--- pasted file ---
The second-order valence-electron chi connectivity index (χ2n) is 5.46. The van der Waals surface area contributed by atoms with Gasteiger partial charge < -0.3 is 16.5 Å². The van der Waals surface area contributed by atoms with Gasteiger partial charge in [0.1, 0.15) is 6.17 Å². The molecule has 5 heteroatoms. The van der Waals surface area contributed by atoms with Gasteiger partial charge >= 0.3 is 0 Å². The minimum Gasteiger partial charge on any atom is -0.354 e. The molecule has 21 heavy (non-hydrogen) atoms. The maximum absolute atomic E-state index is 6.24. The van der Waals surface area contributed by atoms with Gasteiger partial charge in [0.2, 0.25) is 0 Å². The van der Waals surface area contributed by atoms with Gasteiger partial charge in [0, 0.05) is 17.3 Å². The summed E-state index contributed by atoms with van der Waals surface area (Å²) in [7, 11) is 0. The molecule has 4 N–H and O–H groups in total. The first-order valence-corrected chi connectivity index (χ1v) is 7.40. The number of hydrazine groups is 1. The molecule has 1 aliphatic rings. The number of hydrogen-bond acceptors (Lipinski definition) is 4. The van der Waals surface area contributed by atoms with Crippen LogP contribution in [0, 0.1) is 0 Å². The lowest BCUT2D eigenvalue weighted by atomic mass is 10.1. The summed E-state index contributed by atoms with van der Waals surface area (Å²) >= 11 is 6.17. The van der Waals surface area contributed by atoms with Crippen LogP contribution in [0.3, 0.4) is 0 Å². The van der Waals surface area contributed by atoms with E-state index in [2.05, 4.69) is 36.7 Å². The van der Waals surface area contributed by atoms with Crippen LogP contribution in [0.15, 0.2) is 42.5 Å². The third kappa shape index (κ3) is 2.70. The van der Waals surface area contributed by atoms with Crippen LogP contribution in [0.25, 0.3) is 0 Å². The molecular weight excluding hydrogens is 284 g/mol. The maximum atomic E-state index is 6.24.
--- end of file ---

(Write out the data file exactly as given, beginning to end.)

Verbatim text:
The second-order valence-electron chi connectivity index (χ2n) is 5.46. The van der Waals surface area contributed by atoms with Gasteiger partial charge < -0.3 is 16.5 Å². The van der Waals surface area contributed by atoms with Gasteiger partial charge in [0.1, 0.15) is 6.17 Å². The molecule has 5 heteroatoms. The van der Waals surface area contributed by atoms with Gasteiger partial charge >= 0.3 is 0 Å². The minimum Gasteiger partial charge on any atom is -0.354 e. The molecule has 21 heavy (non-hydrogen) atoms. The maximum absolute atomic E-state index is 6.24. The van der Waals surface area contributed by atoms with Gasteiger partial charge in [0.2, 0.25) is 0 Å². The van der Waals surface area contributed by atoms with Gasteiger partial charge in [0, 0.05) is 17.3 Å². The summed E-state index contributed by atoms with van der Waals surface area (Å²) in [7, 11) is 0. The molecule has 4 N–H and O–H groups in total. The first-order valence-corrected chi connectivity index (χ1v) is 7.40. The number of hydrazine groups is 1. The molecule has 1 aliphatic rings. The number of hydrogen-bond acceptors (Lipinski definition) is 4. The van der Waals surface area contributed by atoms with Crippen LogP contribution in [0, 0.1) is 0 Å². The lowest BCUT2D eigenvalue weighted by atomic mass is 10.1. The summed E-state index contributed by atoms with van der Waals surface area (Å²) >= 11 is 6.17. The van der Waals surface area contributed by atoms with Crippen LogP contribution in [0.3, 0.4) is 0 Å². The van der Waals surface area contributed by atoms with E-state index in [2.05, 4.69) is 36.7 Å². The van der Waals surface area contributed by atoms with Crippen LogP contribution in [0.15, 0.2) is 42.5 Å². The third kappa shape index (κ3) is 2.70. The van der Waals surface area contributed by atoms with Crippen LogP contribution in [0.25, 0.3) is 0 Å². The molecular weight excluding hydrogens is 284 g/mol. The maximum atomic E-state index is 6.24.